The drive to reduce the cost of consumables, such as seals, is a constant pressure. Companies are continually looking to reduce costs in order to maintain or increase profitability in challenging economic conditions.
When are cheaper seals more expensive?
Often purchasing seals that are cheaper in the first instance, they will cost more in the long run. A Total Cost of Ownership (TCO) analysis is useful to determine all the lifetime costs that are incurred from owning/using certain seals. As a result, TCO is sometimes called life cycle cost analysis (LCC).
The total life cycle cost = the cost of seal + installation cost + downtime cost.
Examples of life cycle costs:
Example 1: Comparison of low-cost seals that need to be replaced twice versus fit-once extended-life seals from PPE.
Seals that need to be replaced due to failure will incur additional costs during downtime which includes lost productivity and clean-up costs if leakage has occurred. There is the potential for lengthy downtime if replacement seals are not readily available. In addition failed seals and/or leakage may increase safety and environment risks.
In comparison PPE seals that cost more initially provide extended service, eliminating the costs associated with downtime and installation. This is especially useful for downhole tools and subsea equipment in the oil & gas industry, where the downtime costs incurred to recover equipment and replace seals are substantial.
Example 2: Comparison of low cost seals that are replaced six times versus extended-life seals that last x2 longer from PPE.
Seals that are replaced during scheduled maintenance will incur installation and downtime costs. These costs are constant, however if the PPE seals lasted twice as long this would result in half the number of maintenance cycles and an overall cost saving. In some cases PPE seals can typically provide x3 or x4 life-time expectancy and therefore maintenance cycles can be significantly extended.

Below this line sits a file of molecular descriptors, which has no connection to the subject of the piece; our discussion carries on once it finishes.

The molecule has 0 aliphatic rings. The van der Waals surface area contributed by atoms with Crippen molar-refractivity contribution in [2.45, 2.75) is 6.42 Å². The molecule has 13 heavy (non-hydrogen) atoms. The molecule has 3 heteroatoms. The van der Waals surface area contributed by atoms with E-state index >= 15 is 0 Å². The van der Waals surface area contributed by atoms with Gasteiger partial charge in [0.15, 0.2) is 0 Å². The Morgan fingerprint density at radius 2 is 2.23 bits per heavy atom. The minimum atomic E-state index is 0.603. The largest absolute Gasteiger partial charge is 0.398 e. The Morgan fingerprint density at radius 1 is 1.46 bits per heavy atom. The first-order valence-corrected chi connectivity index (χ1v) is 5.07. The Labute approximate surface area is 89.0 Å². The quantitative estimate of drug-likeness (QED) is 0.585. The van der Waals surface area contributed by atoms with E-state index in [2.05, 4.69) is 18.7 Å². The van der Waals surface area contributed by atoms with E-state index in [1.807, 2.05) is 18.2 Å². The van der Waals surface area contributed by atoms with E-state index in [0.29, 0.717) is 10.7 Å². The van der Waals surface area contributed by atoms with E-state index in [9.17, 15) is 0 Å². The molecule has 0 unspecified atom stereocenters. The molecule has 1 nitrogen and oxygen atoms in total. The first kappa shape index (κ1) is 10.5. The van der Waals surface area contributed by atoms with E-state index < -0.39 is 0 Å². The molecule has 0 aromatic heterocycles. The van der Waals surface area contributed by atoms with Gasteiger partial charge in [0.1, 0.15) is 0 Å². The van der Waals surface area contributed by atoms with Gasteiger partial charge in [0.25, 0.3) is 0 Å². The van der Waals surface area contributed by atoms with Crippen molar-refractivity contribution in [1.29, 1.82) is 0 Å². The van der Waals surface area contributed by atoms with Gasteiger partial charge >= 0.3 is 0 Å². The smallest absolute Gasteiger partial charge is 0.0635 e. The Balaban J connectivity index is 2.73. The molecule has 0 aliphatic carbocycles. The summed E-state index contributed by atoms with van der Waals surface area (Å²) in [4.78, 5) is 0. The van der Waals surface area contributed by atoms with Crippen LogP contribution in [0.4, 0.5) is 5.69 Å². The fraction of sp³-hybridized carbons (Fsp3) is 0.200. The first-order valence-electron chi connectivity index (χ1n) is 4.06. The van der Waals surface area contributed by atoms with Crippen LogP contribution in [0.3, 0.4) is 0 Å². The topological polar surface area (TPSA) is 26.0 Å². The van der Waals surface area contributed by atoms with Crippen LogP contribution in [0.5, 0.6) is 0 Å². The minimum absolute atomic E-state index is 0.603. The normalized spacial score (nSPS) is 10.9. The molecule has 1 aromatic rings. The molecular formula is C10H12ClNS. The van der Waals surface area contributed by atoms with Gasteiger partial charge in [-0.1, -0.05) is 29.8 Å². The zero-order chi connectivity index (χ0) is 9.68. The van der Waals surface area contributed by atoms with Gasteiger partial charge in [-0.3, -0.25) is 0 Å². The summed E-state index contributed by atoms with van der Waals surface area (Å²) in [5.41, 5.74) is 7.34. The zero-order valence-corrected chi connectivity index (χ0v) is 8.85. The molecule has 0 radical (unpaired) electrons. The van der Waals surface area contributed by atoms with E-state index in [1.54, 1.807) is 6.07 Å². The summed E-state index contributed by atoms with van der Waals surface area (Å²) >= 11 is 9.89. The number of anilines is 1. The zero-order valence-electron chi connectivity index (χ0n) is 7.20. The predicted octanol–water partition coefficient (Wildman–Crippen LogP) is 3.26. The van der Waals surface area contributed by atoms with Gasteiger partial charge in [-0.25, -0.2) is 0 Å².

When considering the most effective sealing material, for multiple locations within a number of pieces of equipment, it is worth considering standardizing on a material that covers the majority of requirements. Rather than having several different materials in stock, consolidating the number of materials can lead to inventory cost savings. In addition, the potential for the incorrect material being installed in the wrong location is greatly reduced and the associated downtime costs avoided.
Bulk buying - call off orders
When buying seals it is very often more cost effective to order larger batch sizes due to manufacturing economies of scale. The average price per part will be much higher for frequent small quantities than for bulk quantities. Consider ordering in bulk and setting up a call-off order plan whereby the seal manufacturer/supplier holds the stock until you need it.
Optimized hardware design
When trying to reduce costs hardware design must not be under estimated. Extending the life-time of seals is the most obvious way of saving installation and downtime costs (as shown in the examples above). By "designing out" potential seal failure modes such as extrusion, compression set and stress-induced chemical attack substantial cost savings can be achieved. Other considerations include reducing the complexity of the seal, using standard components and utilizing groove/gland dimensions that are optimized for the correct material selection.
How can we help? If you would like our sealing experts to provide a free, no-obligation, consultation to see how we can reduce your sealing costs, simply complete the form on this page or contact us.
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